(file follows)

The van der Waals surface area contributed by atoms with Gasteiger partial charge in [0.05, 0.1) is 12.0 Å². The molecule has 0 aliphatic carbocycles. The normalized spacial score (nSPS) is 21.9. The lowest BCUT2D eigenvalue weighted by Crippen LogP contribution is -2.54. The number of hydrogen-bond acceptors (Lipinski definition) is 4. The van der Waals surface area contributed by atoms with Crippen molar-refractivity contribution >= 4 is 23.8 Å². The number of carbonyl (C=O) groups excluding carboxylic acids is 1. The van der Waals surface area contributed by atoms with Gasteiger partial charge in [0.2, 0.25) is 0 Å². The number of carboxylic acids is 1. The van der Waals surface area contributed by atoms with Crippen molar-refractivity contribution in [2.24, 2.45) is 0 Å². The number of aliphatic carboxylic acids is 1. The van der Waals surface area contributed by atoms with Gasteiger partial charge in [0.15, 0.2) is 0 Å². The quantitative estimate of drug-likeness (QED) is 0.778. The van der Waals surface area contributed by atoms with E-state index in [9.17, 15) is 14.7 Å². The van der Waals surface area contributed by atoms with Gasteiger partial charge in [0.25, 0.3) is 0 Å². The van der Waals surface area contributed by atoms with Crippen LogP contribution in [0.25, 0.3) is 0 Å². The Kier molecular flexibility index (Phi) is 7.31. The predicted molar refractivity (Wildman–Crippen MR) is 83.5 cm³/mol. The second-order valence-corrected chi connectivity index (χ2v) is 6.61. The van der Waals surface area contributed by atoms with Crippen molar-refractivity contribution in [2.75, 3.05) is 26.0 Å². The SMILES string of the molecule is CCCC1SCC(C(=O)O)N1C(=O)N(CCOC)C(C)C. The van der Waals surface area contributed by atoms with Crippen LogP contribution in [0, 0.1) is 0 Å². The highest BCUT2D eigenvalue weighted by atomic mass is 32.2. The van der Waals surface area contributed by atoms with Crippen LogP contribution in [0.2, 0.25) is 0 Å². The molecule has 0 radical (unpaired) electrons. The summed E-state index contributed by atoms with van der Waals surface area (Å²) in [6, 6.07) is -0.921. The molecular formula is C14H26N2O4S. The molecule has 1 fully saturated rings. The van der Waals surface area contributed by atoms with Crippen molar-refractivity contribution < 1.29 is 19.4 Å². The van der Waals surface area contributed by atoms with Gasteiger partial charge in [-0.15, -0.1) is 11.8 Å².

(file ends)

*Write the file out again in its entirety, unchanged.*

The van der Waals surface area contributed by atoms with Gasteiger partial charge in [0.05, 0.1) is 12.0 Å². The molecule has 0 aliphatic carbocycles. The normalized spacial score (nSPS) is 21.9. The lowest BCUT2D eigenvalue weighted by Crippen LogP contribution is -2.54. The number of hydrogen-bond acceptors (Lipinski definition) is 4. The van der Waals surface area contributed by atoms with Crippen molar-refractivity contribution >= 4 is 23.8 Å². The number of carbonyl (C=O) groups excluding carboxylic acids is 1. The van der Waals surface area contributed by atoms with Gasteiger partial charge in [0.2, 0.25) is 0 Å². The number of carboxylic acids is 1. The van der Waals surface area contributed by atoms with Crippen molar-refractivity contribution in [2.24, 2.45) is 0 Å². The number of aliphatic carboxylic acids is 1. The van der Waals surface area contributed by atoms with Gasteiger partial charge in [0.15, 0.2) is 0 Å². The quantitative estimate of drug-likeness (QED) is 0.778. The van der Waals surface area contributed by atoms with E-state index in [9.17, 15) is 14.7 Å². The van der Waals surface area contributed by atoms with Gasteiger partial charge in [0.25, 0.3) is 0 Å². The van der Waals surface area contributed by atoms with Crippen LogP contribution in [0.25, 0.3) is 0 Å². The Kier molecular flexibility index (Phi) is 7.31. The predicted molar refractivity (Wildman–Crippen MR) is 83.5 cm³/mol. The second-order valence-corrected chi connectivity index (χ2v) is 6.61. The van der Waals surface area contributed by atoms with Crippen molar-refractivity contribution in [2.75, 3.05) is 26.0 Å². The SMILES string of the molecule is CCCC1SCC(C(=O)O)N1C(=O)N(CCOC)C(C)C. The van der Waals surface area contributed by atoms with Crippen LogP contribution in [0, 0.1) is 0 Å². The highest BCUT2D eigenvalue weighted by atomic mass is 32.2. The van der Waals surface area contributed by atoms with Crippen LogP contribution in [0.2, 0.25) is 0 Å². The molecule has 0 radical (unpaired) electrons. The summed E-state index contributed by atoms with van der Waals surface area (Å²) in [6, 6.07) is -0.921. The molecular formula is C14H26N2O4S. The molecule has 1 fully saturated rings. The van der Waals surface area contributed by atoms with Crippen molar-refractivity contribution < 1.29 is 19.4 Å². The van der Waals surface area contributed by atoms with Gasteiger partial charge in [-0.15, -0.1) is 11.8 Å².